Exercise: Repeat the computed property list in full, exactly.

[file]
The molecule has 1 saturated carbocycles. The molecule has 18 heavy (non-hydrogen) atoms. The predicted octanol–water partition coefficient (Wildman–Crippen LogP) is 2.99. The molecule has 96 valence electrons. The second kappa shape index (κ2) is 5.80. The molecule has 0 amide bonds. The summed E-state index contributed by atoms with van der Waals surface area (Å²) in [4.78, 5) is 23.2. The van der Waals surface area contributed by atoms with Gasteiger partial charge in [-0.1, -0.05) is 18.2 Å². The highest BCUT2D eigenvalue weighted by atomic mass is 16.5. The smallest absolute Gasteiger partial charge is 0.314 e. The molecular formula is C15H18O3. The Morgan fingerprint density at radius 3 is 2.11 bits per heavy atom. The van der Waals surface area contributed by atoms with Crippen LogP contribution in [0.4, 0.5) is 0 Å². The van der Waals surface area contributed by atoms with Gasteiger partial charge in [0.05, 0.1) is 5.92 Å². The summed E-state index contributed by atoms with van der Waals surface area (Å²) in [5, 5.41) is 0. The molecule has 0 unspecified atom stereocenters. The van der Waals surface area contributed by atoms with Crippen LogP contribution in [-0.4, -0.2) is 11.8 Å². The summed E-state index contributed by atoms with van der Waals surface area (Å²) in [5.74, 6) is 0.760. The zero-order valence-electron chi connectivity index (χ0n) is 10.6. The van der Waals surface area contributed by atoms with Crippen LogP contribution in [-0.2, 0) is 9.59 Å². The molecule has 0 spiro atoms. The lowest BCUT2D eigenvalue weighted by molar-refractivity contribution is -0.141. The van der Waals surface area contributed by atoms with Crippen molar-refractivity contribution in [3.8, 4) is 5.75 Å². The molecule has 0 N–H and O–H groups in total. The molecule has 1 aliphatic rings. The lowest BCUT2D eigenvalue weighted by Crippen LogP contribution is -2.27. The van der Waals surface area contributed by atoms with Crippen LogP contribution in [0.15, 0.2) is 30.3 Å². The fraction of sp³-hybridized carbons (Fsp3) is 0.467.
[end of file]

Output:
The molecule has 1 saturated carbocycles. The molecule has 18 heavy (non-hydrogen) atoms. The predicted octanol–water partition coefficient (Wildman–Crippen LogP) is 2.99. The molecule has 96 valence electrons. The second kappa shape index (κ2) is 5.80. The molecule has 0 amide bonds. The summed E-state index contributed by atoms with van der Waals surface area (Å²) in [4.78, 5) is 23.2. The van der Waals surface area contributed by atoms with Gasteiger partial charge in [-0.1, -0.05) is 18.2 Å². The highest BCUT2D eigenvalue weighted by atomic mass is 16.5. The smallest absolute Gasteiger partial charge is 0.314 e. The molecular formula is C15H18O3. The Morgan fingerprint density at radius 3 is 2.11 bits per heavy atom. The van der Waals surface area contributed by atoms with Crippen LogP contribution in [0.4, 0.5) is 0 Å². The van der Waals surface area contributed by atoms with Gasteiger partial charge in [0.05, 0.1) is 5.92 Å². The summed E-state index contributed by atoms with van der Waals surface area (Å²) in [5, 5.41) is 0. The molecule has 0 unspecified atom stereocenters. The van der Waals surface area contributed by atoms with Crippen LogP contribution in [-0.4, -0.2) is 11.8 Å². The summed E-state index contributed by atoms with van der Waals surface area (Å²) in [5.74, 6) is 0.760. The zero-order valence-electron chi connectivity index (χ0n) is 10.6. The van der Waals surface area contributed by atoms with Crippen LogP contribution in [-0.2, 0) is 9.59 Å². The molecule has 0 spiro atoms. The lowest BCUT2D eigenvalue weighted by molar-refractivity contribution is -0.141. The van der Waals surface area contributed by atoms with Crippen molar-refractivity contribution in [3.8, 4) is 5.75 Å². The molecule has 0 N–H and O–H groups in total. The molecule has 1 aliphatic rings. The lowest BCUT2D eigenvalue weighted by Crippen LogP contribution is -2.27. The van der Waals surface area contributed by atoms with Crippen LogP contribution in [0.15, 0.2) is 30.3 Å². The fraction of sp³-hybridized carbons (Fsp3) is 0.467.